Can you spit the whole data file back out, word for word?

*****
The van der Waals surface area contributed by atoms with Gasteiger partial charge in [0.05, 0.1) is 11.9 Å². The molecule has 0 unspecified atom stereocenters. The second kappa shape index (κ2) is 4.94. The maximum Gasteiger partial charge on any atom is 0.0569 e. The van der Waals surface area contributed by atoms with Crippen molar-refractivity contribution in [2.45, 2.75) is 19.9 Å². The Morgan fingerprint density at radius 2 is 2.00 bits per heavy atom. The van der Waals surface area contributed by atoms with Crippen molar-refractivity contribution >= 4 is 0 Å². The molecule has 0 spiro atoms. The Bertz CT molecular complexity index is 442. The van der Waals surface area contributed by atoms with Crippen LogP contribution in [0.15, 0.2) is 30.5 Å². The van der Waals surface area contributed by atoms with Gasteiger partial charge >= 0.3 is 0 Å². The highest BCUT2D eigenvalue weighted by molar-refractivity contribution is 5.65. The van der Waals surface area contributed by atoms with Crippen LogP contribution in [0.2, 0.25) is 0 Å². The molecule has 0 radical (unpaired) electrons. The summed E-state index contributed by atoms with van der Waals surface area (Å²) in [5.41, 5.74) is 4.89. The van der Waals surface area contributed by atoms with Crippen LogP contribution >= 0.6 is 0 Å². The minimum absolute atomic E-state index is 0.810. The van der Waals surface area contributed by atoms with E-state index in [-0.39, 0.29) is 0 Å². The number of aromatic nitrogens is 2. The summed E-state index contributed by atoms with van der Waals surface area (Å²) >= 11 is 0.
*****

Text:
The van der Waals surface area contributed by atoms with Gasteiger partial charge in [0.05, 0.1) is 11.9 Å². The molecule has 0 unspecified atom stereocenters. The second kappa shape index (κ2) is 4.94. The maximum Gasteiger partial charge on any atom is 0.0569 e. The van der Waals surface area contributed by atoms with Crippen molar-refractivity contribution in [2.45, 2.75) is 19.9 Å². The Morgan fingerprint density at radius 2 is 2.00 bits per heavy atom. The van der Waals surface area contributed by atoms with Crippen molar-refractivity contribution >= 4 is 0 Å². The molecule has 0 spiro atoms. The Bertz CT molecular complexity index is 442. The van der Waals surface area contributed by atoms with Crippen LogP contribution in [0.15, 0.2) is 30.5 Å². The van der Waals surface area contributed by atoms with Gasteiger partial charge >= 0.3 is 0 Å². The highest BCUT2D eigenvalue weighted by molar-refractivity contribution is 5.65. The van der Waals surface area contributed by atoms with Crippen LogP contribution in [0.2, 0.25) is 0 Å². The molecule has 0 radical (unpaired) electrons. The summed E-state index contributed by atoms with van der Waals surface area (Å²) in [5.41, 5.74) is 4.89. The van der Waals surface area contributed by atoms with Crippen LogP contribution >= 0.6 is 0 Å². The minimum absolute atomic E-state index is 0.810. The van der Waals surface area contributed by atoms with E-state index in [-0.39, 0.29) is 0 Å². The number of aromatic nitrogens is 2. The summed E-state index contributed by atoms with van der Waals surface area (Å²) >= 11 is 0.